A key piece of any good marketing strategy is a well thought out email marketing plan. It’s great to be eager and want to start your email newsletter quickly so you can share your knowledge with your subscribers, but your emails will be much more effective and successful over the long-term if you first take some time to consider the following five essential components of your strategy:
Frequency determines how often you are going to send out your emails. Your ideal schedule will depend on the type of information that you’re sharing, but I recommend staying in touch with your readers a minimum of once a month. The most common frequencies that companies adhere to are:
- monthly (recommended minimum)
- as needed (special editions usually tied to events related to your business, such as product launches or seasonal reminders)
You’ll need to decide what schedule makes the most sense for you and your subscribers. No matter which frequency you decide on, quality of content is more important than frequency. Don’t send an email simply because “it’s time” – make sure you have something worthwhile to share that addresses your readers’ goals or problems. Quality is driven by your content plan, which brings us to point 2.
2. Content Format and Source
Your readers typically subscribe to your email newsletter to stay up-to-date and informed about your area of expertise. What can you offer to help them run their business more effectively or become more successful? Let this be the basis of your content.
Ideally, your content will speak to issues your target audience is experiencing while also relating back to your products or services. Choose topics and formats that not only peak your audience’s interest but also inspire you to keep writing regularly.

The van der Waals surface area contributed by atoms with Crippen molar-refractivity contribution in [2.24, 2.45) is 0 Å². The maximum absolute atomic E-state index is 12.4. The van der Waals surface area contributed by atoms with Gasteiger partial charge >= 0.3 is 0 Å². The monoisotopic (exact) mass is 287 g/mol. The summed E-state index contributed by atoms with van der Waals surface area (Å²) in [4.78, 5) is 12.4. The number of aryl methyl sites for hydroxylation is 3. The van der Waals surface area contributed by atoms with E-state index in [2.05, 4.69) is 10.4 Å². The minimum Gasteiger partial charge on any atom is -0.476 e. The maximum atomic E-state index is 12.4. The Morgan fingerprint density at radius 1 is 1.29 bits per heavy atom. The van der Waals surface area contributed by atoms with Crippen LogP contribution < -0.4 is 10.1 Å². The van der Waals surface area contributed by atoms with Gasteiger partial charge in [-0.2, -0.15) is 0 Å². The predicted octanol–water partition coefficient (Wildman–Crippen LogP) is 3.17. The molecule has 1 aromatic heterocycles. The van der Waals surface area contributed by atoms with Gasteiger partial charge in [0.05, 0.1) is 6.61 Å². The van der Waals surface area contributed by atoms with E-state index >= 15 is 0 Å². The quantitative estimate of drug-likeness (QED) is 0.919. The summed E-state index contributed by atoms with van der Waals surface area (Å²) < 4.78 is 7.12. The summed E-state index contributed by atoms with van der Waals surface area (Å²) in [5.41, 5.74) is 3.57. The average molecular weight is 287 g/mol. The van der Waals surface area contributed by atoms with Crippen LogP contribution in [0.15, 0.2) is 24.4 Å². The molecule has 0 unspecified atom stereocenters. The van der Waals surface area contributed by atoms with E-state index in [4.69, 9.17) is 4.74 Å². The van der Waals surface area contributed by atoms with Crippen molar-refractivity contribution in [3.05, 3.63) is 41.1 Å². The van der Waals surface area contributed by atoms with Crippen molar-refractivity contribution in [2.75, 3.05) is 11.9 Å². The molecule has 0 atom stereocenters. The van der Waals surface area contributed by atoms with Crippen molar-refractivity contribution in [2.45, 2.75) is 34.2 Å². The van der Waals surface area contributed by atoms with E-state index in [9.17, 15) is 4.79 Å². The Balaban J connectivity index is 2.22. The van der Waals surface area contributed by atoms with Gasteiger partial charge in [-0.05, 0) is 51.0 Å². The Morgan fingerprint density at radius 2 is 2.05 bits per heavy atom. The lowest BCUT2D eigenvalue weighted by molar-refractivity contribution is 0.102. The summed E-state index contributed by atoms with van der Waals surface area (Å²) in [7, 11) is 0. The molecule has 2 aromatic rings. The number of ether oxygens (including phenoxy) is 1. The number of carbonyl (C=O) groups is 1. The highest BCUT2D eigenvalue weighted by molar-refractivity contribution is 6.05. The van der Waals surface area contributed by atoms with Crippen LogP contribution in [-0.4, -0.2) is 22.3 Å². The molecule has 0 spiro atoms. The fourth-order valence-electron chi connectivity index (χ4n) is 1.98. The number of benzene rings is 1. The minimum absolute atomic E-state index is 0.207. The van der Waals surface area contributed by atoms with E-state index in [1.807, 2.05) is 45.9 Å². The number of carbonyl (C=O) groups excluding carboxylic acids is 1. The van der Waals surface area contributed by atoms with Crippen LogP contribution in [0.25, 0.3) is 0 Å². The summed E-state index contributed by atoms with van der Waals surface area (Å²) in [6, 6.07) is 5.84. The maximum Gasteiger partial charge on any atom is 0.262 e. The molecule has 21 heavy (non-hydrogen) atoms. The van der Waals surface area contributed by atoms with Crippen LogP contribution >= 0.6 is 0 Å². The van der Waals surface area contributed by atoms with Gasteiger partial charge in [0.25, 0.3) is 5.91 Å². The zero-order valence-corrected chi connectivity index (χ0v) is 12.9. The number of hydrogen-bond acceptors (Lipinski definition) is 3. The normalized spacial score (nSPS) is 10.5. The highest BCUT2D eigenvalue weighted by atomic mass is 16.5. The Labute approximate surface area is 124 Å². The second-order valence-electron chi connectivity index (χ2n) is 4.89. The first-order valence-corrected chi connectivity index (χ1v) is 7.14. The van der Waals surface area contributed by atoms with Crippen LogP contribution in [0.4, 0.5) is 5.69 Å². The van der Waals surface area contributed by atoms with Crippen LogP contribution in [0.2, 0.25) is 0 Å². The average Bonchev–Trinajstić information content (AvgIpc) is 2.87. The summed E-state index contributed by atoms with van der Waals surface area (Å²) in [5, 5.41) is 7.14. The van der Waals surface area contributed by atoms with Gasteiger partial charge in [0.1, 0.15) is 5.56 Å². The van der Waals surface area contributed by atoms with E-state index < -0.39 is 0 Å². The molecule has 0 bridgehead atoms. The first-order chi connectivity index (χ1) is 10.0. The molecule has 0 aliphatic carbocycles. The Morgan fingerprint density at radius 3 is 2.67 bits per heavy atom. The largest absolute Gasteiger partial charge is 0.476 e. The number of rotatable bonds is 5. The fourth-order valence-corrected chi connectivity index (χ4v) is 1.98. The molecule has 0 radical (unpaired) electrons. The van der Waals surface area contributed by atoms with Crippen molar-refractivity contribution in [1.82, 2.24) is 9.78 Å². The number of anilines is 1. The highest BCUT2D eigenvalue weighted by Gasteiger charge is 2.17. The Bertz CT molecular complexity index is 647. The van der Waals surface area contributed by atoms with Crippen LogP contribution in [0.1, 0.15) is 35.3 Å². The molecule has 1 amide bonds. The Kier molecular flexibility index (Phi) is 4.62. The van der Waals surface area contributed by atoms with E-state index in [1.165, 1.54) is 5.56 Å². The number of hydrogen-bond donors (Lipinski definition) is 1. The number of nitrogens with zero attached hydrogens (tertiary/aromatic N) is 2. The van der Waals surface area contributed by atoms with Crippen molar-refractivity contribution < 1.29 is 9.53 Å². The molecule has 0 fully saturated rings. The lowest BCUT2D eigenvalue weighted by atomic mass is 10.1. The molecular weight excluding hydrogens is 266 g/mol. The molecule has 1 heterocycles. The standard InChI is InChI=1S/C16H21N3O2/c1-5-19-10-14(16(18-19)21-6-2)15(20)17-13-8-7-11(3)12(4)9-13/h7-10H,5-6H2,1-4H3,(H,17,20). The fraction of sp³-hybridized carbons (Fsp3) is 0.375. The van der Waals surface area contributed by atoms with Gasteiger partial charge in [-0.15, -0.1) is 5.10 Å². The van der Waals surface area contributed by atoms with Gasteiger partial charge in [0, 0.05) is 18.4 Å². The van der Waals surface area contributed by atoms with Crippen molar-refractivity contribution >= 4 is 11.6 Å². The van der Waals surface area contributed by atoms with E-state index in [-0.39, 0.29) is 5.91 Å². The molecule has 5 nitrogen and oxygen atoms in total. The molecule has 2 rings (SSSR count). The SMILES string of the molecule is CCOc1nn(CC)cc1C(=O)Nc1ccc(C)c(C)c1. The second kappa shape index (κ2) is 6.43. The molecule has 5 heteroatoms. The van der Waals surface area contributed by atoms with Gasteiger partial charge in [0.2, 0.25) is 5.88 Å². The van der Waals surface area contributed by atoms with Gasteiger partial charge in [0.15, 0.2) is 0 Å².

Sample content formats include:
- Your blog content, either sent manually or with an automatic RSS to email feed
- Tip of the week where you share quick, actionable ideas with your audience that position you as a thought leader. You can likely write a year’s worth of 52 tips in one sitting and then schedule them to automatically be sent out each week on a specific day and time.
- Video training or audio clips where you record short 2 – 3 minute audio or video segments and send your readers a link to listen or watch the recording online. Seeing or hearing you helps your audience to connect with you and get a better sense of who YOU truly are.
Once you’ve decided how often you’ll send out your email newsletter, it’s time to sit down and plot out the type of content you’ll create for each issue of your email newsletter. If you find that you run into writer’s block, perhaps check out our blog topic ideas to get your ideas flowing. A helpful approach is to write down the most common questions that your clients ask — these are great topic ideas for creating content you already know your subscribers are interested in.
3. Supporting Material
While your newsletter will have a main message or article, it should also contain additional information related to your services and/or special offers just for your subscribers. This helps to build more value into your newsletters and stand out as a value-focused company. Some possibilities for this supporting content include:
- Unannounced, surprise bonuses, either in an initial welcome email or sent out from time-to-time thereafter
- Exclusive, subscriber-only offers or discounts, such as a 10% off sale. These offers can be promoted in more than one message, increasing their visibility and value to subscribers.
- Featuring a product or service to increase sales, either one of your own or an affiliate offer from a related, complementary service provider.
- Offering a free, limited-time consultation.